in the middle Catastrophic flooding in eastern Kentucky An anonymous man’s act of kindness helped rescue a grandmother and her family from a flooded house.
Randy Pauley was driving to get gas Thursday morning when he encountered floodwaters that stranded him on dry land in Whitesburg, Kentucky.
Hours later, as the water continued to rise, he saw a man from a distance rescuing an old woman and others trapped in a house.
Pauli told CNN that people could be heard yelling across the flooded road, “Help me, get help.” Bally called 911, but emergency services were overwhelmed and didn’t answer her calls, she said.
Around 9 a.m., he saw a man he described as a “hero” swim up to the house and start banging on the door and window.
A series of dramatic videos taken by Pauli and shared with CNN show the rescue. Pauli said it took about 30 minutes from start to finish as the man entered the home through a window and helped the three family members get out safely.
Missy Crovetti, who lives in Green Oaks, Illinois, told CNN that the rescued family included her grandmother Mae Ambergi, uncle Larry Ambergi and her brother Gregory Ambergi. He said they are safe and his grandmother and uncle are receiving treatment in hospital.
Crovetti said her uncle, who is in his 70s, was put on a ventilator — possibly due to water inhalation — and taken out later that day. Crovetti said his grandmother was being treated with antibiotics after injuring her leg and was diagnosed with pneumonia as of Sunday. “We are hopeful but scared because of her age,” he said.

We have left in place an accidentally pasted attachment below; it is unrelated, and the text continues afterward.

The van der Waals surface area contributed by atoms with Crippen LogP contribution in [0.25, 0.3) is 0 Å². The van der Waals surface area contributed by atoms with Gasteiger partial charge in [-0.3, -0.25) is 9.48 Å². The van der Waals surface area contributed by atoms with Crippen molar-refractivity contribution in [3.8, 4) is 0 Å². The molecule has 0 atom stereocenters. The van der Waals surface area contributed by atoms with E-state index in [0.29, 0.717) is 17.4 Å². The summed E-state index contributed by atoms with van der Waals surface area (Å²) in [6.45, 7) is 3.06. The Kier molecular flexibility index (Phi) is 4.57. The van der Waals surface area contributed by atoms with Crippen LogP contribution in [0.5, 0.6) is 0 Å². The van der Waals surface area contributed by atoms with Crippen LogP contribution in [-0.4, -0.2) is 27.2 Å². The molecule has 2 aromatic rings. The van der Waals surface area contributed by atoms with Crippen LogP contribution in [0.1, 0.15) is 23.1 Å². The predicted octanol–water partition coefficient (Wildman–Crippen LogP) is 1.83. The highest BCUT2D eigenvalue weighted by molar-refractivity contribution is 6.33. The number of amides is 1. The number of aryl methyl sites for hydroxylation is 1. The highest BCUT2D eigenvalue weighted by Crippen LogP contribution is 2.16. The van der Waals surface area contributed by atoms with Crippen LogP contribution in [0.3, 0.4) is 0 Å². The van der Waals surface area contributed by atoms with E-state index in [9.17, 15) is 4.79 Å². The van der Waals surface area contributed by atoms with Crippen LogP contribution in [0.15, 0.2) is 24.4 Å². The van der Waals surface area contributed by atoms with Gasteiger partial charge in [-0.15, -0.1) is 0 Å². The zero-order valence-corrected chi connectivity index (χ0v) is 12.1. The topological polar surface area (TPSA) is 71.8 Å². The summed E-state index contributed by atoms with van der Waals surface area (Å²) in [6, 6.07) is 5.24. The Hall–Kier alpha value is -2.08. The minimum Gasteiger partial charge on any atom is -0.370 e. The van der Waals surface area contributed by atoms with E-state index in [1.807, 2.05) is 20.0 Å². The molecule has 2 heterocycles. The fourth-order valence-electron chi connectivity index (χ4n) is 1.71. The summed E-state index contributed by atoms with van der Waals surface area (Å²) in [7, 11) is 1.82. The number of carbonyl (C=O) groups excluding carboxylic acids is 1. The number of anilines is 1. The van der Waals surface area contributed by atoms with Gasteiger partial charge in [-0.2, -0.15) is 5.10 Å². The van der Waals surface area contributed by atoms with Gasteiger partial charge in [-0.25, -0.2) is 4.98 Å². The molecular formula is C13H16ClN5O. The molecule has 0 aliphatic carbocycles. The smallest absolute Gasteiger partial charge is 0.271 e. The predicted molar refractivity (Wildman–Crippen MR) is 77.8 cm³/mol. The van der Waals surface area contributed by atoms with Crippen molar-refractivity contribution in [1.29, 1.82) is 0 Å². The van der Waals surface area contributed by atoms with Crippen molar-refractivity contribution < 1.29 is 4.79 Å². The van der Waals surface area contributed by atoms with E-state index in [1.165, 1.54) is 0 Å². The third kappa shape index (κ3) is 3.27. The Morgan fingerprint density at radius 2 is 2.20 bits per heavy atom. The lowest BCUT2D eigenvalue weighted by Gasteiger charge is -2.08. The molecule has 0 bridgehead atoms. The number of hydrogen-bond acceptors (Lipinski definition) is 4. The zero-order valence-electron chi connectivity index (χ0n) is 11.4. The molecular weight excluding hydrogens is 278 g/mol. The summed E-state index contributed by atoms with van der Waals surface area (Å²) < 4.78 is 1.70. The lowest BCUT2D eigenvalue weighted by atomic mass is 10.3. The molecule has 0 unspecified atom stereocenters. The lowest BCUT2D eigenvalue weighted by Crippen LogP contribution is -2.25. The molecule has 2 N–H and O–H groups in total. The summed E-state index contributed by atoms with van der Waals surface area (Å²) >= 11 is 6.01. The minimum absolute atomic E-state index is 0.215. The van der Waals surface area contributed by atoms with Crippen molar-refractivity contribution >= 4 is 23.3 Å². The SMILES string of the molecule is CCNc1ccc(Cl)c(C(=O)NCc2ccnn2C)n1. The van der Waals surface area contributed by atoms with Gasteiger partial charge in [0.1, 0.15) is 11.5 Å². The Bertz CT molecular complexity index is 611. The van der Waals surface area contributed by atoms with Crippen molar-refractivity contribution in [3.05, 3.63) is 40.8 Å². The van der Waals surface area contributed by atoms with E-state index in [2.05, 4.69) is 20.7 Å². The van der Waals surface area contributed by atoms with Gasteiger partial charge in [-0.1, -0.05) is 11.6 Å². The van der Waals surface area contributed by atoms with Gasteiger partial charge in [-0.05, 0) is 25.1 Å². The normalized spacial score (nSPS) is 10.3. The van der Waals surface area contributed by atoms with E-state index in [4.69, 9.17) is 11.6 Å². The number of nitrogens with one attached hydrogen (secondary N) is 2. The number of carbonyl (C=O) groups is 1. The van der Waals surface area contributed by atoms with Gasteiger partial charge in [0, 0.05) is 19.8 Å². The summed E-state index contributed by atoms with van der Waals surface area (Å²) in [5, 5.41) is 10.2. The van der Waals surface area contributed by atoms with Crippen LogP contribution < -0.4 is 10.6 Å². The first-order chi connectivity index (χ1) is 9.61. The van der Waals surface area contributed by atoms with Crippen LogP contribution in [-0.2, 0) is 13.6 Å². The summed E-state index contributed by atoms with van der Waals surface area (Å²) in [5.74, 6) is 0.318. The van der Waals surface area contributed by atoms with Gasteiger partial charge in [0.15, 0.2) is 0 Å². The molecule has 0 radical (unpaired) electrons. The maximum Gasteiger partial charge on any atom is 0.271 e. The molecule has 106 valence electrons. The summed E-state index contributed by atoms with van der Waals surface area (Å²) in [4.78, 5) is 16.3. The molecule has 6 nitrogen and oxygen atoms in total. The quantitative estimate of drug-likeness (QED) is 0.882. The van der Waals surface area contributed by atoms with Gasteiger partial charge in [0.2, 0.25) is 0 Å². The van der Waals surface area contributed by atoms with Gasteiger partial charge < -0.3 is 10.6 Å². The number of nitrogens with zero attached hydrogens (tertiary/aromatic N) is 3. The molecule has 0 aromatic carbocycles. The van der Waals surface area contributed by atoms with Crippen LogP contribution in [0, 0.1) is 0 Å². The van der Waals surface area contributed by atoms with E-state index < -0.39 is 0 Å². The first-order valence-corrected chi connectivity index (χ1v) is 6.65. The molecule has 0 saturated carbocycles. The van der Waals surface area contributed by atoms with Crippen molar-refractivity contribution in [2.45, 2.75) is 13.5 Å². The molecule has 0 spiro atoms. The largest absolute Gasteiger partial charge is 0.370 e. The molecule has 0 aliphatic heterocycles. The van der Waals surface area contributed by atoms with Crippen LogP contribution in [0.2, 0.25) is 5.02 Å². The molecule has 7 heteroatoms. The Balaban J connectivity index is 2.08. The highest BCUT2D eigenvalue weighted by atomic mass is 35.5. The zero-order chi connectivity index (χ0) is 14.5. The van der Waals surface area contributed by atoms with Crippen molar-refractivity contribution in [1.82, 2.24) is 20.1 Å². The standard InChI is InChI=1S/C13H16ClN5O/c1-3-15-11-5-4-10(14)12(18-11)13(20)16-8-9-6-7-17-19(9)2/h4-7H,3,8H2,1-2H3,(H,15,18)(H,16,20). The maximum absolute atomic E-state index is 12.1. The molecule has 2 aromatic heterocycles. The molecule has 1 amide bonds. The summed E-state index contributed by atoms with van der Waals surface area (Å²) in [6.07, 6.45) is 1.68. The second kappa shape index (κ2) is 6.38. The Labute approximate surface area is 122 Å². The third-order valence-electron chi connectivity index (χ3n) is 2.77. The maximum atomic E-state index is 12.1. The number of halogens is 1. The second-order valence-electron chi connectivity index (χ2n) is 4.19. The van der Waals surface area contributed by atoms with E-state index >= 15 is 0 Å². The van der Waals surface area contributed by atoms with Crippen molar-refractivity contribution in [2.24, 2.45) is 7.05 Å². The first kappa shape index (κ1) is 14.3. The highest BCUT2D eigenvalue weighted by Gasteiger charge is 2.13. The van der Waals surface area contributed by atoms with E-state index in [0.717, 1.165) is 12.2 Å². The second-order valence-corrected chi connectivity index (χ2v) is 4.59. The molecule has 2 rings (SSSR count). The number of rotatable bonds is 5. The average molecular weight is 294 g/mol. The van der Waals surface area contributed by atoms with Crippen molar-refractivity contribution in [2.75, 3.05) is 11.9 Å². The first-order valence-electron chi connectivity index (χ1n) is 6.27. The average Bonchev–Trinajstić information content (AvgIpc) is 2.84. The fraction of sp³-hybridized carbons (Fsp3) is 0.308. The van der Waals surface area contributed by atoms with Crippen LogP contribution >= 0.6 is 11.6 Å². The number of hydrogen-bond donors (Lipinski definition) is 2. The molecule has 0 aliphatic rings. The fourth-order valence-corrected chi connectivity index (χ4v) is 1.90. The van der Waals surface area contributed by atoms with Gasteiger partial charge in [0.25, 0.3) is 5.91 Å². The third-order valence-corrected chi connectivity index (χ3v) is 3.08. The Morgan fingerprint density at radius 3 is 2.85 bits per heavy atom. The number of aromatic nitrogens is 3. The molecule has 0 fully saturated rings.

Crovetti’s brother shared pictures of the flood inside the home as the trio waited to be rescued. In one picture, 98-year-old May can be seen sitting on her bed, which is almost submerged in water.
Crovetti said he did not know the name of his family’s rescuer. Pauly also said he did not know the man’s name.
Crovetti set up a Verified GoFundMe campaign To help support his grandmother and other family members as they recover from the devastating floods.
Floods claimed lives At least 26 as of Sunday morning. The National Weather Service issued a flash flood watch for parts of southern and eastern Kentucky through at least Monday morning. According to the Weather Forecast Center, there is a moderate risk of 3 out of 4 precipitation for Sunday across southeastern Kentucky.
Heavy rains and flooding started Wednesday night, sweeping some homes off their foundations and forcing residents to seek higher ground. Gov. Andy Beshear said he expects the death toll to rise as search crews enter inaccessible areas.